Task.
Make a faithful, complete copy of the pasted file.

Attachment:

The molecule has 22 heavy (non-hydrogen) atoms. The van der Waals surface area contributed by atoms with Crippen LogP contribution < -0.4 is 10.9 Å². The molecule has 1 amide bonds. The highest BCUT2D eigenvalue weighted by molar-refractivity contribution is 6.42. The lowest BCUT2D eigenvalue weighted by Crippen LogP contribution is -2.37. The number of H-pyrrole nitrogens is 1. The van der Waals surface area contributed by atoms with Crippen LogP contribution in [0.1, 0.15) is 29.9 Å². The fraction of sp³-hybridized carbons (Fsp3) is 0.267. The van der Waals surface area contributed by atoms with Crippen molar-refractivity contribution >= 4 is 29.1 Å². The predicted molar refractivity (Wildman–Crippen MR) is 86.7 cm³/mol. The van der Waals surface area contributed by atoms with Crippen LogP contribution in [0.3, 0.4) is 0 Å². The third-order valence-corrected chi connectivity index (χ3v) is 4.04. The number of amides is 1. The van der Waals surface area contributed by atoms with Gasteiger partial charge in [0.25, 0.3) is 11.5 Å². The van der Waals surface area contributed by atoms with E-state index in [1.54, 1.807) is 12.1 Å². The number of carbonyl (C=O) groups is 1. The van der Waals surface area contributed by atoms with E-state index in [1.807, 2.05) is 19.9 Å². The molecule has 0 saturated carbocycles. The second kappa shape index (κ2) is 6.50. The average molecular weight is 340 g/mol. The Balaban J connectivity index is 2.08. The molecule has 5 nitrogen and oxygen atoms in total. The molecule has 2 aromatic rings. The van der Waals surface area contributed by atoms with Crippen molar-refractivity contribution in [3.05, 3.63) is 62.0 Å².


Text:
The molecule has 22 heavy (non-hydrogen) atoms. The van der Waals surface area contributed by atoms with Crippen LogP contribution < -0.4 is 10.9 Å². The molecule has 1 amide bonds. The highest BCUT2D eigenvalue weighted by molar-refractivity contribution is 6.42. The lowest BCUT2D eigenvalue weighted by Crippen LogP contribution is -2.37. The number of H-pyrrole nitrogens is 1. The van der Waals surface area contributed by atoms with Crippen LogP contribution in [0.1, 0.15) is 29.9 Å². The fraction of sp³-hybridized carbons (Fsp3) is 0.267. The van der Waals surface area contributed by atoms with Crippen molar-refractivity contribution >= 4 is 29.1 Å². The predicted molar refractivity (Wildman–Crippen MR) is 86.7 cm³/mol. The van der Waals surface area contributed by atoms with Crippen LogP contribution in [0.3, 0.4) is 0 Å². The third-order valence-corrected chi connectivity index (χ3v) is 4.04. The number of amides is 1. The van der Waals surface area contributed by atoms with Gasteiger partial charge in [0.25, 0.3) is 11.5 Å². The van der Waals surface area contributed by atoms with E-state index in [1.54, 1.807) is 12.1 Å². The number of carbonyl (C=O) groups is 1. The van der Waals surface area contributed by atoms with E-state index in [1.807, 2.05) is 19.9 Å². The molecule has 0 saturated carbocycles. The second kappa shape index (κ2) is 6.50. The average molecular weight is 340 g/mol. The Balaban J connectivity index is 2.08. The molecule has 5 nitrogen and oxygen atoms in total. The molecule has 2 aromatic rings. The van der Waals surface area contributed by atoms with Crippen molar-refractivity contribution in [3.05, 3.63) is 62.0 Å².